Ploof v. Putnam - responsible for. Rational: To give up an...

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Ploof v. Putnam 81 Vt. 471 (1908) Fact: Operative Facts: A sailor with 47 passangers on his boat went into a dock and moored the sloop of his ship (think It’s pulling up his mast), because a tempest was happening in the seas. The owner of the island/dock that the the sailor moored his boat on, sued for tresspassing. Tresspass v. Necessity Battery v. Defense of Property Issue: Did the sailor have a necessity defense? Rule: Necessity is an act on another’s property to save the life of the actor or another, from a act such as one God would make. Storm, hurrican, ect. Or an act that the actor is in no way
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Unformatted text preview: responsible for. Rational: To give up an item to save lives… is a cost that everyone should be ready to incur. Holding: Narrow: If there is a storm, and you need to rest your boat in a dock to prevent the boat from being pulled in it and risking the lives of your passangers, then you could have a neccessity defense. Broad: If there is any life threatening immediate danger that you need to do something unlawful that damges only the property of another, then you could have a neccessity defense when you do it. Synthesis: Dissent/Concurrences:...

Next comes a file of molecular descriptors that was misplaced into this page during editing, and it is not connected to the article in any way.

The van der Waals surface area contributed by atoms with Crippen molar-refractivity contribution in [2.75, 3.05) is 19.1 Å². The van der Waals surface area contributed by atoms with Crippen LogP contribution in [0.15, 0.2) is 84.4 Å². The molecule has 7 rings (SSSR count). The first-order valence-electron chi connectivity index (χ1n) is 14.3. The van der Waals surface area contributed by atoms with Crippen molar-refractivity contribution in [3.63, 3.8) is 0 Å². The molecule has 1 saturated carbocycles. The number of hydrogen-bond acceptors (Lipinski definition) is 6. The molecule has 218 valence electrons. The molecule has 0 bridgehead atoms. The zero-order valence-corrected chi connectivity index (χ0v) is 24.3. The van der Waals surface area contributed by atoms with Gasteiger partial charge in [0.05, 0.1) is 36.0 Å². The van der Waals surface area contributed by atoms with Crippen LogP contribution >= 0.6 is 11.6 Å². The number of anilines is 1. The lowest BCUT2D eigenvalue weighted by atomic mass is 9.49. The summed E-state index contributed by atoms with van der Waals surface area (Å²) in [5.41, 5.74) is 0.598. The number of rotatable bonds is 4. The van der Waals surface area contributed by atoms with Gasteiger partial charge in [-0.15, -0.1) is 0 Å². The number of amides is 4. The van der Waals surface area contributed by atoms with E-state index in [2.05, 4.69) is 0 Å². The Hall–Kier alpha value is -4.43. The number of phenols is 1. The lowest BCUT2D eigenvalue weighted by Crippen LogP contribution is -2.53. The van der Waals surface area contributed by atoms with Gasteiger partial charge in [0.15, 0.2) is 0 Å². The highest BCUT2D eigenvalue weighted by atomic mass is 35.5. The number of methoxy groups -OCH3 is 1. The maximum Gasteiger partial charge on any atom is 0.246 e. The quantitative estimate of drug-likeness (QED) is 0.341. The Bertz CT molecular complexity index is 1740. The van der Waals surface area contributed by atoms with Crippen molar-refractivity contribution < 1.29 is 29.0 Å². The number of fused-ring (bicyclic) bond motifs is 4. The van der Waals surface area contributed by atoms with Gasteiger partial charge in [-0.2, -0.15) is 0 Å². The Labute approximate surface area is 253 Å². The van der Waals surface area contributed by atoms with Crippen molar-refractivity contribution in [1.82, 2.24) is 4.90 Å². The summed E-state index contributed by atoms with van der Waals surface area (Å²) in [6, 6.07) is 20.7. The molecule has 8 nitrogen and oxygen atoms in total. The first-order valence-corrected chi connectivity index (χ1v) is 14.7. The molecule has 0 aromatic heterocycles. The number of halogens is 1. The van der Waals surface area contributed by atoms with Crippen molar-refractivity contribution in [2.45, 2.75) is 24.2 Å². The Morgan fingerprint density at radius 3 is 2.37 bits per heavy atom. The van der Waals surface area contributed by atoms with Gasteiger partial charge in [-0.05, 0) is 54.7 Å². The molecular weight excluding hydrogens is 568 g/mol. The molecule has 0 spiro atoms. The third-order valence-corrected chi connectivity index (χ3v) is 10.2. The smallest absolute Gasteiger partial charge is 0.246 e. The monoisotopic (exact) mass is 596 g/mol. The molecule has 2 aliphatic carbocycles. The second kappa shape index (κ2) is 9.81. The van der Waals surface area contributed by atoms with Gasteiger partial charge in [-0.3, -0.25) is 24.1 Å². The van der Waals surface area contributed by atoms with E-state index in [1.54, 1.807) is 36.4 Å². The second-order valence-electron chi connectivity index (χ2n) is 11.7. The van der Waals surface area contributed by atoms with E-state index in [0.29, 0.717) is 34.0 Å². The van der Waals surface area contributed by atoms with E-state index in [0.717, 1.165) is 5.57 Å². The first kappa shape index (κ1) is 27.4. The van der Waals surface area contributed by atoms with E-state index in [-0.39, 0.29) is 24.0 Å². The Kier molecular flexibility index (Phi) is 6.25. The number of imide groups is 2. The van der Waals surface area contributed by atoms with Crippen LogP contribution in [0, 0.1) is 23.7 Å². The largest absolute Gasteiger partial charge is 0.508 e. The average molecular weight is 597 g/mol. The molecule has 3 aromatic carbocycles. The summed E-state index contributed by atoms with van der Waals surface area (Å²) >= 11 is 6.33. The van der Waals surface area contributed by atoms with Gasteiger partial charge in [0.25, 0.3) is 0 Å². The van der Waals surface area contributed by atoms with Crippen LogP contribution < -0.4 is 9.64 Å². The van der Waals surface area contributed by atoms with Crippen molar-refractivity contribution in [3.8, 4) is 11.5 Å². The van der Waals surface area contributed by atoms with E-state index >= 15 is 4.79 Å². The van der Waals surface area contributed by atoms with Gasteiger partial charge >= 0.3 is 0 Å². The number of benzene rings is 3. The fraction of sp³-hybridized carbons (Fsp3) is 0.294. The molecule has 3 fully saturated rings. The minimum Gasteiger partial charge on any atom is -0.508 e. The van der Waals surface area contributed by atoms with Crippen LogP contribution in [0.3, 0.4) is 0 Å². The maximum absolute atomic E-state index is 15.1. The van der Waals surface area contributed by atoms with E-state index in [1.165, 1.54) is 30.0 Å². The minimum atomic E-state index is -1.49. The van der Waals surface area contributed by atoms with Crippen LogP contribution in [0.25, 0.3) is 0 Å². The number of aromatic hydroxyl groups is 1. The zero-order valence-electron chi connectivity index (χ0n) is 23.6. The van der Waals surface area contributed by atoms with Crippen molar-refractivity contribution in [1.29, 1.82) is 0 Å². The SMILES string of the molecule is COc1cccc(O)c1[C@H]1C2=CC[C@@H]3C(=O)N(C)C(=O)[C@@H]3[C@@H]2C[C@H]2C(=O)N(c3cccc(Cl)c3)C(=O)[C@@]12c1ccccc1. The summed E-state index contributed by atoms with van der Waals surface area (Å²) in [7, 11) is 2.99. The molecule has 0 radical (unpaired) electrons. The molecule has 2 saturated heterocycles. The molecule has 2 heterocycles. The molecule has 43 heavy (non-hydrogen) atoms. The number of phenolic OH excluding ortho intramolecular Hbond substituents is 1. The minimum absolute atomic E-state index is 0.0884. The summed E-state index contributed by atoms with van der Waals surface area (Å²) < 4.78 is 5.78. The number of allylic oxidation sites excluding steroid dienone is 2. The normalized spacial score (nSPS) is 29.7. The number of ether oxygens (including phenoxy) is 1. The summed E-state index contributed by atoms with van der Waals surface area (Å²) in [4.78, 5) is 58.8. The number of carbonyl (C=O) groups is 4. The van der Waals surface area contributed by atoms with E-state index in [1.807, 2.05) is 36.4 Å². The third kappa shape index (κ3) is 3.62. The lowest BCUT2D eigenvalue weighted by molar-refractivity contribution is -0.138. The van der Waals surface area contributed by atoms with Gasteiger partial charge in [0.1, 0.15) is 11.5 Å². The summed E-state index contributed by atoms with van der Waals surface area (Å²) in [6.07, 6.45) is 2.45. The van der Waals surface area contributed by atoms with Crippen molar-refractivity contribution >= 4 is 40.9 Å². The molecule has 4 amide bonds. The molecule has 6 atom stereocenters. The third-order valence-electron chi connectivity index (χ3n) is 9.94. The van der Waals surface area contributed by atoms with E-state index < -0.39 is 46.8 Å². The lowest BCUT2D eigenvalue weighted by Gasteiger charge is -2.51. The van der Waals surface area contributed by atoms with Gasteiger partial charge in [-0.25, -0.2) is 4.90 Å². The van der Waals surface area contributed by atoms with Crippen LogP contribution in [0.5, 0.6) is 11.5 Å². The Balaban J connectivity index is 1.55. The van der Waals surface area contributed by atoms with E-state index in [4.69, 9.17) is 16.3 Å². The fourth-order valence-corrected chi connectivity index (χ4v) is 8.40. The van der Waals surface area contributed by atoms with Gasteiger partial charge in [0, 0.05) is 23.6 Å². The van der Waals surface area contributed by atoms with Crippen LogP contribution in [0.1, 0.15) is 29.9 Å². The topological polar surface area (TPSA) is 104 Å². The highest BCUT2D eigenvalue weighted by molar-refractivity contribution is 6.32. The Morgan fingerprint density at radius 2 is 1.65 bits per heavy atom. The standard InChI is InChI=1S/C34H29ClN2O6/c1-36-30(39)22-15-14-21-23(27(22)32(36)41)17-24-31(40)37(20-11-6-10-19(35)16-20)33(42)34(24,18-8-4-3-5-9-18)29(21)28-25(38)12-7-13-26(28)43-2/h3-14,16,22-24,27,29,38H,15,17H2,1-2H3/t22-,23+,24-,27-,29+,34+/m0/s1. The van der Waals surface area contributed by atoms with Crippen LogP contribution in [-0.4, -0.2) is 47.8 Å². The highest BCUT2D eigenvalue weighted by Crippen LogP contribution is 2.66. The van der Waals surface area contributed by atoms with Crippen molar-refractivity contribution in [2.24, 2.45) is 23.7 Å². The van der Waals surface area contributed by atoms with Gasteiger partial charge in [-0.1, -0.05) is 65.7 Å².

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This note was uploaded on 12/20/2011 for the course TORTS 131 taught by Professor Keller during the Fall '11 term at Western State Colorado University .

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